Pipelines, migrating geese and really bad math

0
414
views
A Water Protector in the pipeline yard. (Photo courtesy of Honor The Earth.)

By Winona LaDuke

As I watch the geese fly south, I pray that they will come home, giiwedinong to the north, and our lakes and waters will welcome them.

In the meantime, there are some dumb decisions made. In Minnesota, we were able to have the highest voter turn-out of any state. We will hope for enlightenment. Actually, while nationally leaders talk about a New Green Deal, in Minnesota Honor the Earth has just about completed construction for our solar thermal panel manufacturing facility, and hopes to put up 200 kw of solar on the White Earth reservation.

This project, similar to proposals by the Little Earth community for a green space and light industry for tribal people, illustrate what some of the newly elected politicians call the New Green Deal – a plan for the future. Leadership, it appears, must come from our communities.

On the other side, a renaissance of thinking has not yet come. I mean the politicians who exhibit the Corporate Stockholm Syndrome and bow to Canadian corporations. In that vein, the Minnesota Public Utilities Commission (PUC) offered a Thanksgiving present to all of us – affirming a unanimous approval for Enbridge Line 3 terms and conditions in a November 19 hearing.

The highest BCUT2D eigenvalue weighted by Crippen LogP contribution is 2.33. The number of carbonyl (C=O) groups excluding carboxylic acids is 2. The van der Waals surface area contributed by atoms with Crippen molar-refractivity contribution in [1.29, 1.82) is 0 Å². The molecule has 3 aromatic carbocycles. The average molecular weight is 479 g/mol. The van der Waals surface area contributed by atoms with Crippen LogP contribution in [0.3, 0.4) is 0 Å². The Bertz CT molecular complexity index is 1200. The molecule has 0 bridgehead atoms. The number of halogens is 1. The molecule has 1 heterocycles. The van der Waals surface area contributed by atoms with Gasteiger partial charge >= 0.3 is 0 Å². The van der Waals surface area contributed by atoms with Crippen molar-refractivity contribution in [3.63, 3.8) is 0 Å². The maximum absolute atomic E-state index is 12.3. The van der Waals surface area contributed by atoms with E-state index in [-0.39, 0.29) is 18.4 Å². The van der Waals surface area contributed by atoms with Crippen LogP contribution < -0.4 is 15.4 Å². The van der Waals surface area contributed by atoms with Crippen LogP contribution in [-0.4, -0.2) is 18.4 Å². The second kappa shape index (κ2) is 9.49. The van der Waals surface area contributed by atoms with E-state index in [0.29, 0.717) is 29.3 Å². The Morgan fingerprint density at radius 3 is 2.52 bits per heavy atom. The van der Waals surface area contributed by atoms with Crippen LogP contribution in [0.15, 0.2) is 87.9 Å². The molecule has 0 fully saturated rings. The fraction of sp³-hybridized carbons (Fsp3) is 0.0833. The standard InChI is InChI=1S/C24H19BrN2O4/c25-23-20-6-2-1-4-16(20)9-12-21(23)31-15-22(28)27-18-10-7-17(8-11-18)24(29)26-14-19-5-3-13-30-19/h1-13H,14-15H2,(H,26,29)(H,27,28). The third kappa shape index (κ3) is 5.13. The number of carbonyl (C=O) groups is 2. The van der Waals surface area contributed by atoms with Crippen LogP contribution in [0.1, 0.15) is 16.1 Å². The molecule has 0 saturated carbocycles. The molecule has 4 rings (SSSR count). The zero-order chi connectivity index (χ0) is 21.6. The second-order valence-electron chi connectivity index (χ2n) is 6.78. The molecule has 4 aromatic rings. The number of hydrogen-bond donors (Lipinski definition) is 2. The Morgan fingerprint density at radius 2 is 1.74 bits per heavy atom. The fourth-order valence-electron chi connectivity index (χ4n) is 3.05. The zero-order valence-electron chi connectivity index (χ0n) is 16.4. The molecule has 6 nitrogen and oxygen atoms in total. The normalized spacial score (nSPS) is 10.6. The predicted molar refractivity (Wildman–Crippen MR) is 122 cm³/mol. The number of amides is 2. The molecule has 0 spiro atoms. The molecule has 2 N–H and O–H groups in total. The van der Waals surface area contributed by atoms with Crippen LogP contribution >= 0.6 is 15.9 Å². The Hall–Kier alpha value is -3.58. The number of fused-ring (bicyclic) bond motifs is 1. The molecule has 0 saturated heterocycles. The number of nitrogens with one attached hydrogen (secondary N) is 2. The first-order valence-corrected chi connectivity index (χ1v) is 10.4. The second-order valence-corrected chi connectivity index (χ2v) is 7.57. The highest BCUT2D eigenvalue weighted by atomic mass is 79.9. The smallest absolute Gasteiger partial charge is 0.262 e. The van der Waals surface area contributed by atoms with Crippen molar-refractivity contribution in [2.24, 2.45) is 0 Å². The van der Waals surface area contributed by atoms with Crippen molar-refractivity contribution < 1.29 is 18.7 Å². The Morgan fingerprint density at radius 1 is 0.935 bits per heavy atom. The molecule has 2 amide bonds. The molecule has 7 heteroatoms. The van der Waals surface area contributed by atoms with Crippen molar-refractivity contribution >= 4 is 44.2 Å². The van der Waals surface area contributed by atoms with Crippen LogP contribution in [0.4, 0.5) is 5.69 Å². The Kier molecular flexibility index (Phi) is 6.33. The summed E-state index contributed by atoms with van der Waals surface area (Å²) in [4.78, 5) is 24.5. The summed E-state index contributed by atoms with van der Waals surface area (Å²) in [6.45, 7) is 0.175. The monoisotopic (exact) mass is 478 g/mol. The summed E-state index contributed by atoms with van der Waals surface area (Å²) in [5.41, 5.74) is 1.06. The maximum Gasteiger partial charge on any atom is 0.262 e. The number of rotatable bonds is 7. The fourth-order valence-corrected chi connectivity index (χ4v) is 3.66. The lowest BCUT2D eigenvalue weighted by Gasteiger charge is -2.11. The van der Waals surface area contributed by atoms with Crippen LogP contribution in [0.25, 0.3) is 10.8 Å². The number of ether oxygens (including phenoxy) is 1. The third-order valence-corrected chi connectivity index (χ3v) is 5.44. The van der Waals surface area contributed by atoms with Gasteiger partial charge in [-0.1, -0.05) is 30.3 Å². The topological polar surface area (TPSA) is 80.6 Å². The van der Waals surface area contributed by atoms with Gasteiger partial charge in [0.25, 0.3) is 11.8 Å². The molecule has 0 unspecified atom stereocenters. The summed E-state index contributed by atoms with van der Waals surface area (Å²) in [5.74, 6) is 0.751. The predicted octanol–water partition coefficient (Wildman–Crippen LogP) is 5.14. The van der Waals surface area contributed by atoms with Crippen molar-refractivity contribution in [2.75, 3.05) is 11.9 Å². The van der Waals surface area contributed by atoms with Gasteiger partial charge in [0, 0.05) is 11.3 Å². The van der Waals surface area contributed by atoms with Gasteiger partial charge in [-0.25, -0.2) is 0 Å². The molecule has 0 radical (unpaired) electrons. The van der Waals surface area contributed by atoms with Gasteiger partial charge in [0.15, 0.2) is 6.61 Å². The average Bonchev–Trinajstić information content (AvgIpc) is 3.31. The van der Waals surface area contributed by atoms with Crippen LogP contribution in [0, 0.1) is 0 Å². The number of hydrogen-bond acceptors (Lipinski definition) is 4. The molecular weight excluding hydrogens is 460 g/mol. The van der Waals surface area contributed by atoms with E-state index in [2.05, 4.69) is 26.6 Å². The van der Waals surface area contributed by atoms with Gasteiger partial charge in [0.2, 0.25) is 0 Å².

In a hearing room filled with paid Enbridge seat fillers (many of whom looked like they had no idea why they were there) the PUC once again seems to have sold themselves to the Devil. Tribes and organizations now prepare for legal appeals, and Water Protectors are being arrested as they move into pipe yards – which appear to be unpermitted yet grow quickly, as our people witness train loads of pipes moving into the north country.

Insurance issues
Not only did the PUC reaffirm the June 28 decision to grant permits to Enbridge, but they also cut an amazingly risky insurance deal – letting a company proceed with a pipeline with a fraction of the insurance needed to cover a possible catastrophic spill, let alone a set of spills anywhere on the 17,000 miles of pipeline Enbridge controls. Then a couple of PUC Commissioners went to the Theatre of Public Policy at Lake Bryant Bowl and tried to get funny, until they were shut down. (See: https://healingmnstories.wordpress.com/2018/11/20/after-line-3-vote-two-puc-commissioners-appear-at-comedy-improv-theater-curtain-falls-early.)

Enbridge currently has an umbrella $940 million in insurance coverage – which covers dozens of North American pipelines and tank farms, including the six pipelines it owns in Minnesota. Let’s be clear, there’s over l7,000 miles of Enbridge pipes. If two of these pipelines ruptured anywhere on the continent and released large amounts of crude oil in a single year, Enbridge’s cleanup liability could amount to billions of dollars – far more than its existing insurance.